In Good Taste, Vol. 2: The Ins and Outs of Entertaining

Photo credit: Bon Appetit

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As Heidi Klum once said about fashion, "One day you're in… and the next day you're out." The same could be said about many foods, but just as much about how we serve them. The times, they are a-changing for us dinner party hosts as well – and luckily the new trends I'm projecting call for maximum fun and minimum fuss.

So peer into my crystal ball before you plan your next soiree. I've got some tips to make this year's gatherings your very best ones yet.

Photo credit: The New York Times

OUT: Cheese boards // IN: Appetizer course

For years, cheese and charcuterie have had their boots on the neck of the pre-dinner table. They're the go-to starters for any gathering, and yes, they're easy and delicious. But there's also no faster way to fill up, leaving your guests only half-hungry for the dinner you poured your heart into. Let that initial snack be both lighter and also part of the meal itself, whether it's a soup course at the table (maybe in these soup bowls courtesy of Year & Day), or a platter of briny oysters. They're just as make-ahead, but with a little more razzle-dazzle.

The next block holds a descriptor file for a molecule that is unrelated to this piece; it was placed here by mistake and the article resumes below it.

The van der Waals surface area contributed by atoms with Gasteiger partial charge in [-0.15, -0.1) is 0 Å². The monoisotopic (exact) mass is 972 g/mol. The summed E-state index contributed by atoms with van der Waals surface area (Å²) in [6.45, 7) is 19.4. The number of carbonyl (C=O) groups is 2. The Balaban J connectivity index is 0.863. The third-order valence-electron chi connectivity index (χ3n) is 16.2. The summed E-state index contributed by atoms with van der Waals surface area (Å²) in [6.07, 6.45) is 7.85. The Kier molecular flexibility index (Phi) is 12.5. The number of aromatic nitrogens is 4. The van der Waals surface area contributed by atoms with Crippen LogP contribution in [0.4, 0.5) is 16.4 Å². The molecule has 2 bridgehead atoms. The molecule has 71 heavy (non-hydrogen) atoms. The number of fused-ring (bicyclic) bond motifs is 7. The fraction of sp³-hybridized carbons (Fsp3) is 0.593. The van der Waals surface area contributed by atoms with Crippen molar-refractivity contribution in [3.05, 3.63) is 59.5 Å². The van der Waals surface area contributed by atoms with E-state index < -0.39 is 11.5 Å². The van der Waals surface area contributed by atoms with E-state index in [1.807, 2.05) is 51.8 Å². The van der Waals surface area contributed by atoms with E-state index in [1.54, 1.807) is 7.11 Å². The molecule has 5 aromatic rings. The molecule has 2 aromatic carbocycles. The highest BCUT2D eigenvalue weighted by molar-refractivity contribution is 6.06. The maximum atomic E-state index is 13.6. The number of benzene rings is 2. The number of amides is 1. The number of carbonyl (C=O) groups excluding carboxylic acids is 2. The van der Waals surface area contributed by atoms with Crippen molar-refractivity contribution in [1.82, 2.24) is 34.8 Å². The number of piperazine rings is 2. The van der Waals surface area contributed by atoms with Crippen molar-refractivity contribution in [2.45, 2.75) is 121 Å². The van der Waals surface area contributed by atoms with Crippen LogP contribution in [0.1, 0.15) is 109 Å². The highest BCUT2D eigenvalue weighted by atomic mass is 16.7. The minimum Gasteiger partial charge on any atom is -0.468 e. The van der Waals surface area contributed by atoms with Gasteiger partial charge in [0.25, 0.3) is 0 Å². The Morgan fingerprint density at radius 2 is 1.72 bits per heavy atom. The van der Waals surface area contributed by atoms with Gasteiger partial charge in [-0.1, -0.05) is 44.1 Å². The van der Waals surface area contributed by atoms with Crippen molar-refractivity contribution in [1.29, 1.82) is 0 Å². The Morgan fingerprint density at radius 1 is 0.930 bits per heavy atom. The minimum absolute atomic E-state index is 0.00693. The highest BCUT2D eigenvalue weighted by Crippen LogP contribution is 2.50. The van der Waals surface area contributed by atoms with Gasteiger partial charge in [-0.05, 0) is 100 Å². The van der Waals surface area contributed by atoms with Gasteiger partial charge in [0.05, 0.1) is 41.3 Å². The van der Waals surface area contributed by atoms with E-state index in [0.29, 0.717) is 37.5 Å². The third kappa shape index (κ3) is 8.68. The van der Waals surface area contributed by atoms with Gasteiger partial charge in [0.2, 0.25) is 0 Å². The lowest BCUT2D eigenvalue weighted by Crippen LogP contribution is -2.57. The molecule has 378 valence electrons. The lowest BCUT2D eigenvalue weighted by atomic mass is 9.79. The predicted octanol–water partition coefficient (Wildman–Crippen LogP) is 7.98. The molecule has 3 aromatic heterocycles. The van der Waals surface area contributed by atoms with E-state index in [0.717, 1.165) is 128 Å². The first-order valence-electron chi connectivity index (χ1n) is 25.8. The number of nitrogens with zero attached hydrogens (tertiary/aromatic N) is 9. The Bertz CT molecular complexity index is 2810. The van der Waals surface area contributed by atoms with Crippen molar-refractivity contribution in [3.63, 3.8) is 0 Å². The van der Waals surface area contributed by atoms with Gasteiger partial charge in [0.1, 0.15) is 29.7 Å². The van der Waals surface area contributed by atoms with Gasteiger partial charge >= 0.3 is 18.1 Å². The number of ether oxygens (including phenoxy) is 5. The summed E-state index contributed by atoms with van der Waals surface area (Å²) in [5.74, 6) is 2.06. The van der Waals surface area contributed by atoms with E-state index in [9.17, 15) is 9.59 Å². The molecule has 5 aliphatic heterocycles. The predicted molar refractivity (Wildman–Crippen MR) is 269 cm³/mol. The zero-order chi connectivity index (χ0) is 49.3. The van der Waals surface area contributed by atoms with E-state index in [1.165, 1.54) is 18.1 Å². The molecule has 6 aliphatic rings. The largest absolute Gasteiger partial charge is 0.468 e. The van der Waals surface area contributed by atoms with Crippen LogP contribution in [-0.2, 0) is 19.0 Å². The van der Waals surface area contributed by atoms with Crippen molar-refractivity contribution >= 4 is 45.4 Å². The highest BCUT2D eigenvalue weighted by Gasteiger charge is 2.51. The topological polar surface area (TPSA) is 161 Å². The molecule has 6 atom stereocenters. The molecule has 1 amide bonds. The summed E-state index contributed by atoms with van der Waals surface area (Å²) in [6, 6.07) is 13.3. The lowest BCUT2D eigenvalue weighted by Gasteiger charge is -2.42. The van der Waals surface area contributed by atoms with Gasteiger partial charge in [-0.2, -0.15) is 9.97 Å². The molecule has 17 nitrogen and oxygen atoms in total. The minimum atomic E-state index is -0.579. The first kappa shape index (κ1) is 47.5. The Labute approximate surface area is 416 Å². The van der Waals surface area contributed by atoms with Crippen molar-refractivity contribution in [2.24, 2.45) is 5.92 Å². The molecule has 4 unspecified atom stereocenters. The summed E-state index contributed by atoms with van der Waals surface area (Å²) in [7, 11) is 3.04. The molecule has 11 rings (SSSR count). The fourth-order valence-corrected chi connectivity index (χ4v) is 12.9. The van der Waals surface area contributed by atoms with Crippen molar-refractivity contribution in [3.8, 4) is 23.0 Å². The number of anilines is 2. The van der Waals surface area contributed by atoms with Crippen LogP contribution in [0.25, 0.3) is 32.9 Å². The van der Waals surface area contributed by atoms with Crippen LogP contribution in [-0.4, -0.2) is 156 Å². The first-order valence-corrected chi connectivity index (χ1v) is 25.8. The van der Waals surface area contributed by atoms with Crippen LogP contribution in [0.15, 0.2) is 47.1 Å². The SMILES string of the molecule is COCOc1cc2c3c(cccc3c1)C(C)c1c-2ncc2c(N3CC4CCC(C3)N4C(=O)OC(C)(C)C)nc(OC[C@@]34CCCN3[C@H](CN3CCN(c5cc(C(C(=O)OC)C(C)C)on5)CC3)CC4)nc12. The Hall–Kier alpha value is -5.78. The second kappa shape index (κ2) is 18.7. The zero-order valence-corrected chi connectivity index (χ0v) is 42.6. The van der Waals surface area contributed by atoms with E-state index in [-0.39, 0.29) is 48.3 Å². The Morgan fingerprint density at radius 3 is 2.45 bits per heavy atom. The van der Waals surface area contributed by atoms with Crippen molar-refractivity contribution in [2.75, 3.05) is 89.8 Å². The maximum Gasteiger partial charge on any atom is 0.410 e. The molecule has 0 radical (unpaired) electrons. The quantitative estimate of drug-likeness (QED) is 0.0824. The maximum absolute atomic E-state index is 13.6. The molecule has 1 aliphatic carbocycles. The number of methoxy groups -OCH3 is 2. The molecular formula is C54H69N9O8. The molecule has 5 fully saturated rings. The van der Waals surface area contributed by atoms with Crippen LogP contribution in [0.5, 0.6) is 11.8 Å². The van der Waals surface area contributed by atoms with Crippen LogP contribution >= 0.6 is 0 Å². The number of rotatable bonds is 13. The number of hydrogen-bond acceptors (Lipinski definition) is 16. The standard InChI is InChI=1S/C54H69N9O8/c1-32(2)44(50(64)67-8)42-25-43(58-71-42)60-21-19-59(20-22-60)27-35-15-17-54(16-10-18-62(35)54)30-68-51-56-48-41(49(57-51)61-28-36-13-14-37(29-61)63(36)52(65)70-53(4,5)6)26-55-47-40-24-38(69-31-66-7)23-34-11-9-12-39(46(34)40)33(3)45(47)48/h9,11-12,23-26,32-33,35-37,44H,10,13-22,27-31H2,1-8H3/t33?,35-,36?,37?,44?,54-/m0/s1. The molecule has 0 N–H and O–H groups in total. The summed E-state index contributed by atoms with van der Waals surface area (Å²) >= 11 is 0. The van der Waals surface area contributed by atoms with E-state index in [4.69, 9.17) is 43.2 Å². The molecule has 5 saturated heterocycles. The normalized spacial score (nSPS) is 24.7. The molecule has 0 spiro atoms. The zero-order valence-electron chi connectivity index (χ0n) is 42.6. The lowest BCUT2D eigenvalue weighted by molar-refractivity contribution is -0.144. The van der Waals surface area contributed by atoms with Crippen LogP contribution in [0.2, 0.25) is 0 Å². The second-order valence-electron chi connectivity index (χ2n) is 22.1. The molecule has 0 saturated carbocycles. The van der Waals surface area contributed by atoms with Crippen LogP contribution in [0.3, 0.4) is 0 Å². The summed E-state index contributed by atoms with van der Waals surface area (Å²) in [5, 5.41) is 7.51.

OUT: "Wine is plenty!!" // IN: Letting people bring things

Listen: it's 2023, we're all in therapy. We know how important it is to Ask for What We Need. And chances are, what you need at this dinner party is not a sixth bottle of wine. You need limes, you need fresh bread, you need the sherry vinegar you just realized you were out of. Letting your friends contribute to the meal only makes them feel more included – and cuts down on the resentment you'd feel from making four trips to the store. Go ahead and delegate that pint-of-Jeni's purchase: it's cheaper than a Cab Franc and goes down even smoother.

Photo credit: Gentlemen's Gazette

OUT: Wear what you want // IN: Dress code

Running with a theme here: your guests like knowing the rules of the game. Just as they'll appreciate you telling them what to bring, they also want to know just how gussied up to get. No black-tie agenda here – I fully support leaning into cold-weather coziness – but specific cues help everybody get on the same page. You can stick to "dressy casual" or tell everyone to wear a hot pink wig. In this unending era of Zoom meetings, let's take our glamor where we can get it.

OUT: Dimmer switches // IN: Candlelight

Extremely bold of me to invent the candlelit dinner, surely something no one has tried since humans started breaking bread. But let's be real, most of us are still dimming overheads to try and set the mood. The chicest dinner party I went to recently, though, was almost entirely lit by candles, creating that real sense of warmth we all crave during winter.

Go bold with these Wolf & Badger candles or minimalist with Maison Balzac, paired with the delicate or chunky candlesticks of your choosing, then settle in for a meal flickering with golden glow. Everyone's new skincare regime will thank you for the filter.

Photo credit: Saveur

OUT: Pre-batched cocktails // IN: DIY cocktail bar